Time Capsule Items on Display! (Part I)

While Boston's "New" State House recently unearthed a time capsule from 1795, we at the Old State
House just began displaying some of the items that were included in the 1901 time capsule that was found in our lion statue earlier this fall.  Due to the sensitive nature of these materials, the temporary exhibit will only run through the end of January. 

The contents of the time capsule fall into four categories: Boston newspapers, Grand Army of the Republic paraphernalia, government photographs and ephemera, and artifacts associated with the Old State House restoration in 1901.  In addition to the copper capsule and the red book, I selected 17 other items from these categories to display.  In the coming weeks, I'll use our blog to provide some additional information and photographs of these items for history fans who can't make it to the Old State House to see this display in person. The first category that I'll feature is Boston newspapers.

A few years ago our library staff found a reference in the February 24, 1901 edition of the Boston Daily Globe that listed the items deposited in the time capsule to be placed in the head of the lion atop the Old State House.  Given that much of the information we knew about the contents of the time capsule prior to opening it came from this newspaper article, it was only fitting that we found a number of items pertaining to Boston newspapers in the capsule.

The items that we selected to display are the February 19, 1901 edition of the Boston Transcript, donated by Edw. G. Richardson, City Hall Representative; the Boston Herald "Herald Boy" electrotype; an envelope labeled "A Message to Posterity from the Daily Newspapers at City Hall"; and "The Outlook for the Twentieth Century," a letter written by George Litchfield, Business Manager of the Boston Traveler. I've written about the Litchfield letter and the message to posterity envelope in a previous post, but I've included some larger pictures of them below, and have also provided some additional information about the other two items on display.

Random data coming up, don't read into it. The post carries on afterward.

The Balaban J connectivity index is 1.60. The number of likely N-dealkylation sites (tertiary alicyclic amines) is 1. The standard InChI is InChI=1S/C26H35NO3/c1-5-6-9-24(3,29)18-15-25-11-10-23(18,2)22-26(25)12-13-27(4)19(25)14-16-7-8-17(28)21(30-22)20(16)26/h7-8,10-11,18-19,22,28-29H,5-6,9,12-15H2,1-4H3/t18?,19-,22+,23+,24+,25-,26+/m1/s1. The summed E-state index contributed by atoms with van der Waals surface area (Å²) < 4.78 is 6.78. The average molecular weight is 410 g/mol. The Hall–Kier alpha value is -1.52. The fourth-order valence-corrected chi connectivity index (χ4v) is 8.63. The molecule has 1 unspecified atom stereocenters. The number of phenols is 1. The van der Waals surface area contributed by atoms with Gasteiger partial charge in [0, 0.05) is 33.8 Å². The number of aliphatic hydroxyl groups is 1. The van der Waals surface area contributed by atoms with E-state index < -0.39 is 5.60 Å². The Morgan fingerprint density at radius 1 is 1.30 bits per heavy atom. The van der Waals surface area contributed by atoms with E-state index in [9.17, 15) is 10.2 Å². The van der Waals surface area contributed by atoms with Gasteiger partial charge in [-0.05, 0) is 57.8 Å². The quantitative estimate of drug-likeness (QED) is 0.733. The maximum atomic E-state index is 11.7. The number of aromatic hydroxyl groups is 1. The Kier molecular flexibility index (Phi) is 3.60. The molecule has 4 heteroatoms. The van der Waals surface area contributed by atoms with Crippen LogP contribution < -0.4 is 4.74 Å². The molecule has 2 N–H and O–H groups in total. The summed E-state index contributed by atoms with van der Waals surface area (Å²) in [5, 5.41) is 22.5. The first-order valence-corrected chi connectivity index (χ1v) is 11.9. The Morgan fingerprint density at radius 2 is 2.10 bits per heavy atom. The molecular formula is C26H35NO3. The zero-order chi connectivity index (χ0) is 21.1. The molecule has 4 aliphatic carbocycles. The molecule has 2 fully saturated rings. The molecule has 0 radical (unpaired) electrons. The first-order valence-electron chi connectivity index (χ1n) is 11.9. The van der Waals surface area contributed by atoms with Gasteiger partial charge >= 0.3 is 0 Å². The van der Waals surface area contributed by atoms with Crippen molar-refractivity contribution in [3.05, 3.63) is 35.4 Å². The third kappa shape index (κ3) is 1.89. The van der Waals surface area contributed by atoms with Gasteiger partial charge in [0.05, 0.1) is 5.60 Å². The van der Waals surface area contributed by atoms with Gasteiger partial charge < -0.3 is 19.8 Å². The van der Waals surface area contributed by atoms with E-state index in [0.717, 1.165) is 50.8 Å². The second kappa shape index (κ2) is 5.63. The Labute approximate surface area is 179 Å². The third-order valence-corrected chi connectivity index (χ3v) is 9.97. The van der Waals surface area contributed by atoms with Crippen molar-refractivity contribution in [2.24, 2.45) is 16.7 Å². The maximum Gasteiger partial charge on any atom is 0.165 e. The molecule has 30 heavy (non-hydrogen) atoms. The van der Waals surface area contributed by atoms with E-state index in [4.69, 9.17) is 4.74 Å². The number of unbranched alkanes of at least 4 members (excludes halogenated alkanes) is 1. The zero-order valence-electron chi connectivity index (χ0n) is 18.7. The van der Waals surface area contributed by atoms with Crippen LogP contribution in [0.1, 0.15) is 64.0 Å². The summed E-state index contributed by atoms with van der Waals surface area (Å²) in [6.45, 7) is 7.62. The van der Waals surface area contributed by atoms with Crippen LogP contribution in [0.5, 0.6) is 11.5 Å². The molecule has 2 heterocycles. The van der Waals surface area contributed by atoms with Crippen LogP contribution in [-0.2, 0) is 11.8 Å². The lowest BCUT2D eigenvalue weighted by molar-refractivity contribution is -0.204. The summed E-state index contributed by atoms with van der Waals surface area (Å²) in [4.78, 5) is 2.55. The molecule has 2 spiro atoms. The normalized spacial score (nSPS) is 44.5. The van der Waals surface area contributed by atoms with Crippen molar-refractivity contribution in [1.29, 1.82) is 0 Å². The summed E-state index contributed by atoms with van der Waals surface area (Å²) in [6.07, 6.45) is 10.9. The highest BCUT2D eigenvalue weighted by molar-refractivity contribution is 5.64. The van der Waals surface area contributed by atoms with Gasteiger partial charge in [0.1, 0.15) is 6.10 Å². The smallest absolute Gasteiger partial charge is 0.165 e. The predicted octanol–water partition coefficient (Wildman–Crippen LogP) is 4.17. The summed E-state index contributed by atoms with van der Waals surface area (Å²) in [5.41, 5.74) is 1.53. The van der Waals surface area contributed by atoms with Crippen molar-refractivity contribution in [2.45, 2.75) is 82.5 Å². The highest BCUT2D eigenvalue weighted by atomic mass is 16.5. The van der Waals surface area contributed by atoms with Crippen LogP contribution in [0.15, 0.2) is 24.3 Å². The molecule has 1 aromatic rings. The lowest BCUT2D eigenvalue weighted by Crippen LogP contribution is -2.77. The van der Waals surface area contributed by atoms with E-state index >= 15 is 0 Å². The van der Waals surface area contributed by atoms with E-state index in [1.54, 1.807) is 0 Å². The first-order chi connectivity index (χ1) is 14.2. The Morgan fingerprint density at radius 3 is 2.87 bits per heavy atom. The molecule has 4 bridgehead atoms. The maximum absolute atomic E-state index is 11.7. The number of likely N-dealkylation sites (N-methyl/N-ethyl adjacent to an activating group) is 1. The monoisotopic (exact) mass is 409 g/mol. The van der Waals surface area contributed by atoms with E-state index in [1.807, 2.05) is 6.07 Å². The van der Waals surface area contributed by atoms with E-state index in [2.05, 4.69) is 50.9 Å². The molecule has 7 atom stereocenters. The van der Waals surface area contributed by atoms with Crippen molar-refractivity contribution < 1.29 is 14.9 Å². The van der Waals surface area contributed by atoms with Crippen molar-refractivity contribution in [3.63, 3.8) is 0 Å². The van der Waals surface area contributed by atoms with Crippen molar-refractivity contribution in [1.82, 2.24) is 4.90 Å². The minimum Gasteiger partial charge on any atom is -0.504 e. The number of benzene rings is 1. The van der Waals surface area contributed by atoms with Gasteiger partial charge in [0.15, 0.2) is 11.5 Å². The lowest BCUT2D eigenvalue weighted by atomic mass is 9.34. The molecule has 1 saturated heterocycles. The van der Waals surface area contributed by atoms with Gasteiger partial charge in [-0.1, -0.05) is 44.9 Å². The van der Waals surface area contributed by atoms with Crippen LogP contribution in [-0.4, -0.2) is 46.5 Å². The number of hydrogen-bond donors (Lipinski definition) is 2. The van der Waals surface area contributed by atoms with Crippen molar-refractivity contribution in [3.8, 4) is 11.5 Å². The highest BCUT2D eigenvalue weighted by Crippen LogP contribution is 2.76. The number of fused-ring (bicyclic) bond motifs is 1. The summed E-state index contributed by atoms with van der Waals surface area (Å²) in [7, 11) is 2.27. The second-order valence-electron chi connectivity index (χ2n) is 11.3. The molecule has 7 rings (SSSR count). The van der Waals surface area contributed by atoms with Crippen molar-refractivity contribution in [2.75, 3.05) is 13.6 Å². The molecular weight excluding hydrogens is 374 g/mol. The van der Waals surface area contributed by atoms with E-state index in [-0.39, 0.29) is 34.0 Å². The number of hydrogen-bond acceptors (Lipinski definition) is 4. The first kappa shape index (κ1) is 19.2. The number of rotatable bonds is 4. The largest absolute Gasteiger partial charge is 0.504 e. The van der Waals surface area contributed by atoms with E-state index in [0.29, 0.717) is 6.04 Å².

When opened, this sealed envelope was discovered to be empty - perhaps a joke from journalists in 1901!

George Litchfield outlines his thoughts for the future, touching on technology, communication, and travel.

The February 19, 1901 Boston Transcript was one of five newspapers included in the time capsule, but this was the only one that was labeled and folded; given the space constraints of our display case, this made it the perfect size to include.  One of my concerns about newspapers in the time capsule was that they would be in poor condition.  Have you ever tried to save an important newspaper article, only to find out that after a few weeks it has yellowed and become brittle?  We were lucky that the time capsule was airtight and watertight, meaning that the capsule contents didn't have interaction with oxygen or moisture and thus they remained in surprisingly good condition.  Note that this newspaper is only slightly yellowed, but beyond that it is in good condition and does not look like it is 113 years old.  At this point, we don't know very much about the newspaper donor, Edw. [Edward] G. Richardson, who is listed as "City Hall Representative."  The 1900 and 1901 Boston city directories have only one entry for Edward G. Richardson, and list him as a reporter with a business address of 324 Washington Street, which was the headquarters of the Boston Transcript.  It seems likely that Richardson was one of the reporters detailed to City Hall in 1901.


Also on display is an electrotype of the Boston Herald's "Herald Boy."  There were a few items related to the Boston Herald in the time capsule, including business cards, a newspaper from February 21, 1901, and a die cut for printing of the Herald building at 255 Washington, but this electrotype was the most visually stunning.  The headline on the newspaper that the Herald Boy is holding reads, "The Boston Herald Circulation Nov. 9, 1892, 533,140."  Electrotyping was used in printing beginning in the 1830s and its usage continued until the late 1900s.  Some newspapers in the early 1900s had entire electrotyping departments.

Be sure to check back in the coming weeks to learn about the time capsule items on display!

By Elizabeth Roscio, Library and Archives Manager